It’s fairly unsettling that the first image you see in the Russian film Petrov’s Flu is our protagonist standing on a packed bus coughing his lungs out without a mask. Even in pre-COVID times, this was nasty; now it’s downright nightmarish. So much so that when Petrov gets off the bus to murder someone in cold blood as part of a firing squad, we’re still thinking about that horrible cough and the potential effects on others.
Petrov’s Flu feels like a difficult film to approach critically. I liked it, but it’s such a weird and fractured picture that it’s difficult to recommend. It’s made up of all these little vignettes that weave Petrov and his family in and out of reality, and you’re never sure exactly what’s genuine and what’s fantasy.
Set in post-Soviet Yekaterinburg, Russia’s fourth-largest city, and based on the novel The Petrovs In and Around the Flu by Alexey Salnikov, Kirill Serebrennikov’s Petrov’s Flu is a deeply black comedy that is full of idiosyncratic moments along the protagonist’s journey. Petrov (sublimely played by Semyon Serzin) is a comic book writer estranged from his wife Nurlinsa (Chulpan Khamatova) who decides to tag along with his neighbour Igor (Yuri Kolokolnikov), a strange trickster who pulls Petrov into a hearse, thankfully without a body, to facilitate their travel shenanigans. These involve getting drunk with philosophers and Petrov having a quickie with Nurlinsa in the library where she works (she initially tells a writer group having a meeting that they can’t use the library’s couch, mainly because she ends up using it with Petrov).
Serebrennikov doesn’t make it especially easy to work out what’s real and what isn’t, and it’s a marvel that the film keeps a coherent tonal centre. The opening is a great example; seeing Petrov on the bus with people around him talking about the older days of Boris Yeltsin and vague political issues, as you would imagine even on a bus over here, talking about another Boris, but then when he is pulled off, it takes that weird turn. Several abducted people in hoods are brought out and pushed against the wall, and it’s fairly obvious we’re watching a political execution, which Petrov takes part in with total nonchalance. Is this him daydreaming based on what the folks on the bus were talking about?
The film also takes some significant severe curves with its strange subplots, including one featuring Petrov’s friend Sergei, a writer who is trying to get his manuscript seen by a publishing house. He’s told that some of his stories are good but some aren’t, and it needs work, and the whole thing ends up in a murder-suicide that ends the subplot, literally, with a bang. Then we’re given an insight into Petrov’s childhood, which is shown constantly from the perspective of Petrov through the use of 8mm film. This is a really interesting part of the film, with it comparing Petrov’s present and old worlds through simple things like travelling on the bus, as well as showing the treatment he received as a child and how that affects his own parenting.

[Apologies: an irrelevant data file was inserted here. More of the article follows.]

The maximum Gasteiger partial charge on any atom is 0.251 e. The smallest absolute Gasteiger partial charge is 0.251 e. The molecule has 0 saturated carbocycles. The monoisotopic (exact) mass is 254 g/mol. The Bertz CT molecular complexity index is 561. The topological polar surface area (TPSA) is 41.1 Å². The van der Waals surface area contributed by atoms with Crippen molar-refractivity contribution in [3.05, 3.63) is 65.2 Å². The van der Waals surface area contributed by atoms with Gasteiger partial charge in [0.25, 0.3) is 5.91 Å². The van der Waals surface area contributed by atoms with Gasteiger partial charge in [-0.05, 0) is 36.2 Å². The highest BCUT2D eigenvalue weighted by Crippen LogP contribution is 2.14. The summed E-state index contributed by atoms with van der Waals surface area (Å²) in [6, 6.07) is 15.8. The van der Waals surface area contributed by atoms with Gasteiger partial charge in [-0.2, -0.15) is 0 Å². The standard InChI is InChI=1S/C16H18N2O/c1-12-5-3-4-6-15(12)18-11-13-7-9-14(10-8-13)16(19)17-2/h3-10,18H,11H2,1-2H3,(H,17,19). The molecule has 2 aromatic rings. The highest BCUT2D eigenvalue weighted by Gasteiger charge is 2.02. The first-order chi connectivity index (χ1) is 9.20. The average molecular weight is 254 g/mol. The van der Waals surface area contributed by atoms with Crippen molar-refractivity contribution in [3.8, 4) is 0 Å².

The trio of Petrov, Nurlinsa, and their unnamed son is the heart of the film, especially looking at the way the reality of their situation and how Petrov and Nurlinsa’s volatile relationship is then absorbed by their son, who falls ill. There’s a lovely sequence where Petrov takes him to a new year party, with the boy dressed as Sonic the Hedgehog, and it allows an introspective moment with both that is wonderfully honest, at least before the aliens show up. Once again, it’s that kind of film, and it rules because of that.
It’s also immensely helped by the absolutely wonderful cinematography by Vladislav Opelyants, who uses colour and format to metamorphose between vignettes. The picture was shot digitally on an Arri Alexa LF, so it was presumably treated and graded in post-production to achieve the different stock looks. Either way, it’s a fantastic effect and adds an otherworldly feel, even fairytale-like.
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The leading pair of Serzin and Khamatova tie the film together like a rug, with Serzin’s aloof presence easily defining the character and adding a sense of realism. Khamatova is fantastic, effortlessly sliding between concerned mum and murderous superhero – don’t ask, just watch the film.
Although really, that kind of sums up Petrov’s Flu. While I’ve talked about a couple of things that could be considered “spoilers”, especially in this mad world, there’s nothing that could really be ruined before seeing the film. And in a way, that makes it hard to recommend, because it’s a film that mixes a kind of arthouse Verite and action movies, all with a satirical cutting edge that is super sharp but not enough to undermine the film. As I said, don’t ask. Just watch the movie.
Petrov’s Flu is out in cinemas on 11th February.